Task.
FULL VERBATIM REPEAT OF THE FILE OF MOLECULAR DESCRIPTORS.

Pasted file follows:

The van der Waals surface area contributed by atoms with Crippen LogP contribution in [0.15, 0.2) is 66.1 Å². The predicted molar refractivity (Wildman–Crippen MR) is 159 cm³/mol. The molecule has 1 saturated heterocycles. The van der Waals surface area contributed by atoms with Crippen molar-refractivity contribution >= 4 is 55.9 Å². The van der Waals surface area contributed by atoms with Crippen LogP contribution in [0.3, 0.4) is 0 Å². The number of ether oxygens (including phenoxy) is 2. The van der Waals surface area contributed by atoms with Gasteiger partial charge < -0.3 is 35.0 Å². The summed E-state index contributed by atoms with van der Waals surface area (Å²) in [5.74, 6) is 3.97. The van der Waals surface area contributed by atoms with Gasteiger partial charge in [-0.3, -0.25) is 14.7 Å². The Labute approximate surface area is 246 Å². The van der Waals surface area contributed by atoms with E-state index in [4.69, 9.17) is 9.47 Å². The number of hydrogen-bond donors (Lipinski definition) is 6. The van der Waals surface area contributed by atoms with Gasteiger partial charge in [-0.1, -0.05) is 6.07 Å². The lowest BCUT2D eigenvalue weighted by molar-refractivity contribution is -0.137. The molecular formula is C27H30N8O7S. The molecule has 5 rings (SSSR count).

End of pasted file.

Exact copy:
The van der Waals surface area contributed by atoms with Crippen LogP contribution in [0.15, 0.2) is 66.1 Å². The predicted molar refractivity (Wildman–Crippen MR) is 159 cm³/mol. The molecule has 1 saturated heterocycles. The van der Waals surface area contributed by atoms with Crippen molar-refractivity contribution >= 4 is 55.9 Å². The van der Waals surface area contributed by atoms with Crippen LogP contribution in [0.3, 0.4) is 0 Å². The number of ether oxygens (including phenoxy) is 2. The van der Waals surface area contributed by atoms with Gasteiger partial charge < -0.3 is 35.0 Å². The summed E-state index contributed by atoms with van der Waals surface area (Å²) in [5.74, 6) is 3.97. The van der Waals surface area contributed by atoms with Gasteiger partial charge in [-0.3, -0.25) is 14.7 Å². The Labute approximate surface area is 246 Å². The van der Waals surface area contributed by atoms with E-state index in [4.69, 9.17) is 9.47 Å². The number of hydrogen-bond donors (Lipinski definition) is 6. The van der Waals surface area contributed by atoms with Gasteiger partial charge in [-0.1, -0.05) is 6.07 Å². The lowest BCUT2D eigenvalue weighted by molar-refractivity contribution is -0.137. The molecular formula is C27H30N8O7S. The molecule has 5 rings (SSSR count).